Major central banks rekindle rate hike push after dry January

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January saw just three meetings from the central banks that oversee the 10 most heavily traded currencies with Canada posting a 25 basis point increase while Norway and Japan remained unchanged.

However, the first days of February showed that the central banks were not yet fully finished with monetary tightening, with the US Federal Reserve increasing 25 bps and the European Central Bank and the Bank of England each one rises by 50 bps.

All this comes after 2022, the year central banks raised interest rates at the fastest and largest pace in at least two decades in their all-out battle to curb inflation.

Developed market interest rates:

“Central banks aggressively raised interest rates last year as inflation in many countries rose to the highest levels in decades,” said Tobias Adrian at the Monetary Fund International in a blog on Thursday.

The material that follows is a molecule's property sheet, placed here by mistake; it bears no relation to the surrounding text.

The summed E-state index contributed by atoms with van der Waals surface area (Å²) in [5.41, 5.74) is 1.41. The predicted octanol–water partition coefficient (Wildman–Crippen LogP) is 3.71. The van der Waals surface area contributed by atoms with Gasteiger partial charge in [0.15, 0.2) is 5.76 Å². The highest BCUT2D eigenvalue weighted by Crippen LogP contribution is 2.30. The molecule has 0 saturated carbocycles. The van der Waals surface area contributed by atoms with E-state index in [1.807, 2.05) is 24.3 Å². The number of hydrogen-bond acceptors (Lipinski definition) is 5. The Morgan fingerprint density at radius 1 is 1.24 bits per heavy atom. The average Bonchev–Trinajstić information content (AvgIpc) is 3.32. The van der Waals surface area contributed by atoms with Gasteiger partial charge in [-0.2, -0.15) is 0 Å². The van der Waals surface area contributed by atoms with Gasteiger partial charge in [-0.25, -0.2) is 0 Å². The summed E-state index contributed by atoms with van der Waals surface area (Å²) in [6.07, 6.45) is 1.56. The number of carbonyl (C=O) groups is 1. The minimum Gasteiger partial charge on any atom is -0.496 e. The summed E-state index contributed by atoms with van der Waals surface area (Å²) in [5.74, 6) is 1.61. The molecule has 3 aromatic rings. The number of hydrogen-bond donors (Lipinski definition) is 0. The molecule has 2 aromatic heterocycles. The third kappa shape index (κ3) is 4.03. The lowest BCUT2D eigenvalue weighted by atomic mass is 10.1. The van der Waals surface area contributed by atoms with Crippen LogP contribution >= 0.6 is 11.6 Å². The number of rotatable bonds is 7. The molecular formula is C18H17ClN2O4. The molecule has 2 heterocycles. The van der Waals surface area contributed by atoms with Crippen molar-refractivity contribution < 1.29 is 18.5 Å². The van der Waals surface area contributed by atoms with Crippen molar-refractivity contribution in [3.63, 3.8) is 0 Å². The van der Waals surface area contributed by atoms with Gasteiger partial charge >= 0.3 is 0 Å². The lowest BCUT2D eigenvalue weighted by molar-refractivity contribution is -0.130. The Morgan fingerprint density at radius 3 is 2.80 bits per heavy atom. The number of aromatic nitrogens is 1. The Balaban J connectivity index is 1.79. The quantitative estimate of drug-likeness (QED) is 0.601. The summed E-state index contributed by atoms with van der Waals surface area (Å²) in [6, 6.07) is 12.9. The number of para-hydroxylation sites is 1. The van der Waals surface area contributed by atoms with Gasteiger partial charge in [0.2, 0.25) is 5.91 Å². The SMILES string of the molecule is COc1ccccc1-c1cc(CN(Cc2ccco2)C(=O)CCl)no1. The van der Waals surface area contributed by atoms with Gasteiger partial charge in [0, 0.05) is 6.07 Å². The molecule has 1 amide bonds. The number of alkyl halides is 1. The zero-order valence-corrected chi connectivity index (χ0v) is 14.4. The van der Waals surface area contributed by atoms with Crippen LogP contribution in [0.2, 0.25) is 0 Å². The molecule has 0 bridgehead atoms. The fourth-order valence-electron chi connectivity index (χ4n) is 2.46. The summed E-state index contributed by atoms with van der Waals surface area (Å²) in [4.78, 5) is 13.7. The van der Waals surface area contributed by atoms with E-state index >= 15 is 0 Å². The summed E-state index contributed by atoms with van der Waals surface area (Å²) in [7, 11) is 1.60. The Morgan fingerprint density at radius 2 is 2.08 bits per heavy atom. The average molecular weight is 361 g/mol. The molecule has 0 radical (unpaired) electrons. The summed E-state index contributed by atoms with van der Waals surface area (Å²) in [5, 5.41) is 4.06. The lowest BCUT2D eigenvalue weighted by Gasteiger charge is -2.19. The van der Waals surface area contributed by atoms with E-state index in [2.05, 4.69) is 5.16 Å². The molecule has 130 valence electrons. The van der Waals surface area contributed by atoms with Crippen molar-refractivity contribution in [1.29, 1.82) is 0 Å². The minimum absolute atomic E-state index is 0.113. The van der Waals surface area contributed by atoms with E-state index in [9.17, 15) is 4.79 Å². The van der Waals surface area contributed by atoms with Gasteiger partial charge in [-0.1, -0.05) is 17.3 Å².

“Now, falling energy prices are dampening core inflation and fueling optimism that monetary policy could be eased later this year.”

In emerging markets, six of 18 central banks delivered a total of 225 bps of hikes in January. Indonesia, Korea, South Africa, Thailand, Israel and Colombia all cleared the benchmarks.

January’s movements compare with five central banks increasing by 260 bps in December.

Emerging market interest rates:

With year-over-year inflation readings easing further, the prospect of Fed rate hikes and a calming US dollar as well as energy and food price deflation seen in – the first half of the year, the pressure should decrease on the central banks in the developing economies, Simon Quijano-Evans, chief economist Gemcorp Capital Management Limited, said.

“As we move into 2023, non-US dollar central banks including most in emerging markets should become happier,” he added.

(Reporting by Karin Strohecker and Vincent Flasseur; Editing by Andrew Heavens)

By Karin Strohecker and Vincent Flasseur

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